“Once or twice at London affairs,” I answered.
“Was she ... do you remember the chap she was with?”
I cast my mind back to the last society dinner at which I had seen Emmeline Trent. There had been a young man, handsome and charming, if I recalled correctly. Something about my memory of him nagged at me, and I tried to recall what it was.
“I remember him,” I said. “His name was Rupert something or other.”
“Rupert Howe, yes. She plans to marry him.”
I said nothing. There was more to come; that much was certain.
“He’s not a good sort, Amory. I’m sure of it.” “
That may be, Gil,” I said gently. “But, after all, Emmeline is a grown woman.” Emmeline would be twenty-three now, older than I had been when I married.
“It’s not like that, Amory. It isn’t just that I don’t like the fellow. It’s that I don’t trust him. There’s something ... I don’t know ...” His voice trailed off, and he looked up at me. “Emmeline has always liked you, looked up to you. I thought that, perhaps ...”
Was this why he had come? I had no influence on Emmeline. “If she won’t listen to you,” I said, “what ever makes you think she will care what I have to say?”
He paused, and I could see that he was formulating his words, planning out what he would say. Gil had always been like that, careful to think before speaking. “There’s a large party going down to the south coast, a little village outside Brighton, tomorrow. Emmeline and Rupert and several other people I’m sure you know. We’ll be staying at the Brightwell Hotel for a week. I came to ask you if you would go on the pretext of a holiday.”
I was surprised at the invitation. I had not seen Gil in five years, and suddenly here he was, asking me to take a trip to the seaside. “I still don’t understand. What can I do, Gil? Why come to me?”
“I ... Amory,” his eyes came up to mine, the brown flecks darker than they had been. “I want you to accompany me ... to appear to be with me. You understand?”
I did understand him, just as easily as I once had. I saw just what he meant. I was to go with him to the seaside, to give the impression that I had left Milo. That my marriage had been a mistake. Emmeline had seen the society columns, the reports of my husband gallivanting across Europe without me; she would believe it.
I suddenly comprehended that there would be good reason for me to talk to Emmeline, how I would have authority when Gil didn’t.
Gil had said he didn’t trust Rupert Howe. I knew he was right. I knew Gil had seen in Rupert the same thing that had caught my attention when I had met him.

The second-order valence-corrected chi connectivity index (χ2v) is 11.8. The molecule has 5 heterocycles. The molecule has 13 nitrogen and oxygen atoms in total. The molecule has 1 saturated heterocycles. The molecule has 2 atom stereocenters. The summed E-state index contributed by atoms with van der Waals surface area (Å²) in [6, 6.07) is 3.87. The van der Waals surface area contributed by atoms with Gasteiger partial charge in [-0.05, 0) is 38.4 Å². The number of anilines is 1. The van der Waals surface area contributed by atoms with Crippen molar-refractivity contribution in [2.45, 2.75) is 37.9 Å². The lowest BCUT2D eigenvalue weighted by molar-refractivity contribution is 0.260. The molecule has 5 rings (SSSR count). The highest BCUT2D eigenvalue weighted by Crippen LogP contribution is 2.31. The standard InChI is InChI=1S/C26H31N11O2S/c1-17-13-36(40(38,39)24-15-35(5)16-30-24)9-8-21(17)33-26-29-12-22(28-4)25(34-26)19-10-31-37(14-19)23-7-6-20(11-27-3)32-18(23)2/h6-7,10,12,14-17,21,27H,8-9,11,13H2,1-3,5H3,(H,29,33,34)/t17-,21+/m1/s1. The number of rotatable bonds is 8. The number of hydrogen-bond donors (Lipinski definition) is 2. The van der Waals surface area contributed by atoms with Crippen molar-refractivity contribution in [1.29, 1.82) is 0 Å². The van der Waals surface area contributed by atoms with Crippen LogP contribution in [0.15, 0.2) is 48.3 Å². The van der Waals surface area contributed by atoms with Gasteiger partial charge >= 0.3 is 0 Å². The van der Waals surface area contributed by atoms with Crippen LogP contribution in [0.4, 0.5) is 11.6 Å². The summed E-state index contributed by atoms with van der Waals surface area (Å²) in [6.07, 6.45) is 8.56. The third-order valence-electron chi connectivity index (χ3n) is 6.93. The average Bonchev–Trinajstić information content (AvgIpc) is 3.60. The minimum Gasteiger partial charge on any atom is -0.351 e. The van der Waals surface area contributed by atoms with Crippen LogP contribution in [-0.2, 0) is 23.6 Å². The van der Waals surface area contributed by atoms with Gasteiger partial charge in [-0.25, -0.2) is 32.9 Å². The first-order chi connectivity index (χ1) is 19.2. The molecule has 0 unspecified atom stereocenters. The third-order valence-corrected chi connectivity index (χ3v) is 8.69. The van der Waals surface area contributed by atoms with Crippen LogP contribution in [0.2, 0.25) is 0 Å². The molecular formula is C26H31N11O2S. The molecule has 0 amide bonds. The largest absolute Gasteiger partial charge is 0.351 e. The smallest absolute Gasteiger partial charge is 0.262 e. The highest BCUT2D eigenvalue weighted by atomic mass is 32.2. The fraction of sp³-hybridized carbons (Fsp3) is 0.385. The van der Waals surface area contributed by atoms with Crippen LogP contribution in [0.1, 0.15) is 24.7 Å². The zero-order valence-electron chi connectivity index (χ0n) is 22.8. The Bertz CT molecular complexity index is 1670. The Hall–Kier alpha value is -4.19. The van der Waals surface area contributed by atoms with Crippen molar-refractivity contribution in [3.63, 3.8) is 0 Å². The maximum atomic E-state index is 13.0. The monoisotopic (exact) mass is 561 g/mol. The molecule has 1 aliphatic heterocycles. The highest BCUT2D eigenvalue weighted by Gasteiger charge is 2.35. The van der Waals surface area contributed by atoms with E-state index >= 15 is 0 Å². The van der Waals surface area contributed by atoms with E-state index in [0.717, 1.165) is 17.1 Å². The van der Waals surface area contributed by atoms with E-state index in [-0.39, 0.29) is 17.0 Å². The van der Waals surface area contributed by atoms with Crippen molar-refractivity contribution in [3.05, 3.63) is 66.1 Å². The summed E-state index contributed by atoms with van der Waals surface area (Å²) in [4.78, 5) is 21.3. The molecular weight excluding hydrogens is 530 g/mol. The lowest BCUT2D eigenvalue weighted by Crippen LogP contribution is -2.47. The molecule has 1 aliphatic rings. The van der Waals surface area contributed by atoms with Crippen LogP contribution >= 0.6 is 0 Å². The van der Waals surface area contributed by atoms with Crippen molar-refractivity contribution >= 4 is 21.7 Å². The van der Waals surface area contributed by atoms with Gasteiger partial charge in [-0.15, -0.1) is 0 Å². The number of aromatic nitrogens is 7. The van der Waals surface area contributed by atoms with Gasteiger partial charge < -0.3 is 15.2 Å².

Emmeline’s Rupert had reminded me of Milo. My decision was almost immediate. “I should be delighted to come,” I said. “I should like to keep Emmeline from making a mistake, if I possibly can.”
Gil smiled warmly, relief washing across his features, and I found myself returning the smile. The prospect of a week at the seaside in the company of old friends was not an unappealing one, at that.
Of course, had I known the mayhem that awaited, I would have been more reluctant to offer my services.
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GIL LEFT IMMEDIATELY, declining my offer to stay even for lunch.
I walked him to the door, and there was an easy silence between us, the companionability of shared conspiracy.
He took my hand as we stepped out onto the drive and into the warm morning light. “If you don’t want to do this, you have only to say so. I have no right to ask anything of you, Amory. It’s just that I knew at once that you would understand.” He offered me a slightly unsteady smile as the past resurfaced. “And I seem to recall that you were always keen on a bit of adventure.”
I had been once. Gil had teased me for my sense of daring, my daydreams of great exploits. However, life so seldom became what we expected it to be; adventure had been very sparse these past few years.
“I am happy to do what I can, Gil. Truly.”
He brushed his thumb lightly over my hand. “What will you tell your husband?”
“I don’t know that I’ll tell him anything.” I smiled weakly. “He probably won’t notice I’m gone.”
Gil’s eyes flickered over my shoulder. “I’m not so certain of that.”
I didn’t turn around, but instead leaned to brush a kiss across his cheek. “Good-bye, Gil. I’ll see you soon.”
He released my hand as he turned toward his motorcar, a blue Crossley coupe. “Yes, soon.”
I watched his car as it drove down the long driveway; I didn’t turn around, even as I sensed Milo behind me.
“That was Gil Trent, wasn’t it?”
I turned then. Milo was leaning against the door frame, arms crossed, his pose as casual as his tone had been. He was wearing riding clothes, a white shirt under a black jacket and fawn-colored trousers tucked into shining black boots. The picture of a country gentleman.
“Yes. It was.”
One dark brow moved upward, ever so slightly. “Well. Did you ask him to stay for lunch?”
“He didn’t care to.”
He tapped his riding crop against his leg. “Perhaps he hadn’t expected me to be here.”